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We all have tendencies to be optimistic or pessimistic about an event. Sometimes our level of optimism varies; with our level of energy, enthusiasm, the task at hand and even the day of the week affecting our perception. Our thought patterns have a great deal to do with whether or not we think as an optimist or pessimist.

Being optimistic does have its benefits. Being pessimistic generally does not have too many; unless you like feeling down and being negative. My goal is not turn every person I meet into an optimist; however I would like my athletes to learn some of the tricks of the natural optimist. This article introduces you to some of the benefits of being an optimistic minded athlete and how to begin to shape your thinking.

I am going to discuss the 3 P’s of confidence and competence: Personalization, Pervasiveness, and Permanence. As I discuss the 3 P’s I will compare and contrast the optimist and the pessimist take on the 3 P’s. The 3 P’s dictate whether or not you become an optimist or pessimist.

1. Personalization refers to an athlete taking responsibility for things that are under their control, while not blaming themselves for aspects of their performance that are beyond their control. How an athlete personalizes their performance has a great deal to do with their ability to maintain confidence, maintain motivation and perform consistently.

The optimistic athlete owns their successes. This means that they take credit for their success and enjoy it. This does not mean that they gloat and brag; instead it means honestly taking credit for success and enjoying a win or good performance. When it comes to setbacks or losses, the optimist is good at understanding what part of the setback or loss was in their control and own them; even better they are good at not taking credit or owning things that were not in their control.

The pessimistic athlete disowns their success. They defer the success to things such as luck, a lucky break or the other team had a bad day. The pessimist tends to take ownership of setbacks and losses and looks at them as a personal character flaw. Basically they see themselves as the mistake or the loss – they personalize it, take it to heart and see themselves as “bad”, “horrible”, or in a negative light. Pessimists make it worse by attributing their failures to their own personal inadequacies. When the pessimist does this they shoot down their own confidence, experience a drop in motivation and consistent performance goes down the tubes.

2. Pervasiveness refers to the degree to which an athlete believes that the cause of their successes and failures will generalize to all areas of their lives.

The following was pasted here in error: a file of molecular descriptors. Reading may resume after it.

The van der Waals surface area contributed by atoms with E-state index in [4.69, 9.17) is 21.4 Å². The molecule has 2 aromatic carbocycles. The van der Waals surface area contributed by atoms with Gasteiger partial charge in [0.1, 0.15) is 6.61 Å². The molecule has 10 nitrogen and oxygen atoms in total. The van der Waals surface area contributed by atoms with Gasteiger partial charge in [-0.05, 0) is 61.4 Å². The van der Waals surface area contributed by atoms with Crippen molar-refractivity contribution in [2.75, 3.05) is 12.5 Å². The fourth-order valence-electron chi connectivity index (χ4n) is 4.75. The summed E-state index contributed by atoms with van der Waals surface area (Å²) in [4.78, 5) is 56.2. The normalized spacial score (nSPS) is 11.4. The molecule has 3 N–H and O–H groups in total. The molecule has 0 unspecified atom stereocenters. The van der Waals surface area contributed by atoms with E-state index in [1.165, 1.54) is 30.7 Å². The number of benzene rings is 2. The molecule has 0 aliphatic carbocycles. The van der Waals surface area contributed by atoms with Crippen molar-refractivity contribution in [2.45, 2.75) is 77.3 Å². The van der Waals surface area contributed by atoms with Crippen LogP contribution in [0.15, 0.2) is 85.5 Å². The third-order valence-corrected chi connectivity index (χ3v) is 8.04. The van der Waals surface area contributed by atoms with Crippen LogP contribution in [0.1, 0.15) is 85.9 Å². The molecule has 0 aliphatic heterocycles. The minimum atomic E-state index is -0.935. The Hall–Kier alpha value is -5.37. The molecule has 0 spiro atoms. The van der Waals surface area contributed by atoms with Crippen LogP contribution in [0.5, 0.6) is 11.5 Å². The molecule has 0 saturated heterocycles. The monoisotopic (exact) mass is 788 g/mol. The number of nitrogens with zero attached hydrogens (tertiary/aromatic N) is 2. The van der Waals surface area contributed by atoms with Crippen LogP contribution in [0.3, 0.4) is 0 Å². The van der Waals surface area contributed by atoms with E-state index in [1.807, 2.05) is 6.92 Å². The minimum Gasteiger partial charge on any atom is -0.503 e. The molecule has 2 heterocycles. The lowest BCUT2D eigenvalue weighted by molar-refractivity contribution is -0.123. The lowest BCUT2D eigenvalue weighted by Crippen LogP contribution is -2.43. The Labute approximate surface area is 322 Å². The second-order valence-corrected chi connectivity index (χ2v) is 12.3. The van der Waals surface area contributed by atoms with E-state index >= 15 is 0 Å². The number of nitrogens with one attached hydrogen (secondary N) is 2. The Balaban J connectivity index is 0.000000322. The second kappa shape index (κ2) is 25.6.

Optimists make global attributions for their successes. This means that they see success happening in all areas of their life and that they are a successful person. They believe they will succeed. Even more importantly, the optimist makes specific attributions (reasons) for their failures. This means that the optimist limits their failures to a specific instance and point in time (one play, one at bat, one practice, or one game). They limit how they let a mistake/loss affect them; they mentally “box it in”

Pessimists on the other hand limit their view of success. They view success as a one time event and in only one area. The pessimist narrows the success to just one event or time period and does not believe that it will become a larger part of their life. The biggest mistake they make is perceiving mistakes and losses as indicative of their overall ability. This means they see mistakes and failure as a regular part of themselves and expect more mistakes/losses in their lives.

3. Permanence refers to the idea that success will become a regular part of the athlete’s life.

The optimist regularly thinks they will play or perform well and that they will win. The optimist visualizes themselves succeeding, they know deep down that success will come again and they desire it. Regarding mistakes or losses, the optimist perceives them as a one time event, or fluke. Their thinking sees the mistake, quickly analyzes it for something to learn from, drops it and goes back to focusing upon success. The optimist programs themselves for success.

The pessimist sees success and winning as a fluke – just a one time thing. They see mistakes and failure as a consistent part of their performance. Pessimists focus on the bad outcome and spend their time worrying about what could go wrong or not playing well. They program themselves to fail.

Now that you understand how an optimist and a pessimist differ in their thinking lets take a look at how you can be more optimistic in your day, increase your own confidence and increase your own motivation.

1. Actively use positive self talk and eliminate any negative self talk. Optimistic athletes don’t berate or nag themselves they talk up. Be positive, be kind to yourself and focus on what you need to do.

2. Let yourself gain confidence from adversity. Tap your memory to remind yourself of what you did to get here, what you have overcome, the hard work you have put in and your commitment. You are tough, you work hard, you bounce back and you like pressure.

3. You are confident, you talk positively to yourself, your teammates and your coach. You are a problem solver, seeking solutions and learning from mistakes. You focus on your strengths and stay positive even in the heat of moment.

4. You frame your performance in the proper perspective. Sport is a part of your life; your life is not sport. If you win you accept it, own it and add it to your confidence bank account. If you lose, you frame it properly, learn from it and move forward.

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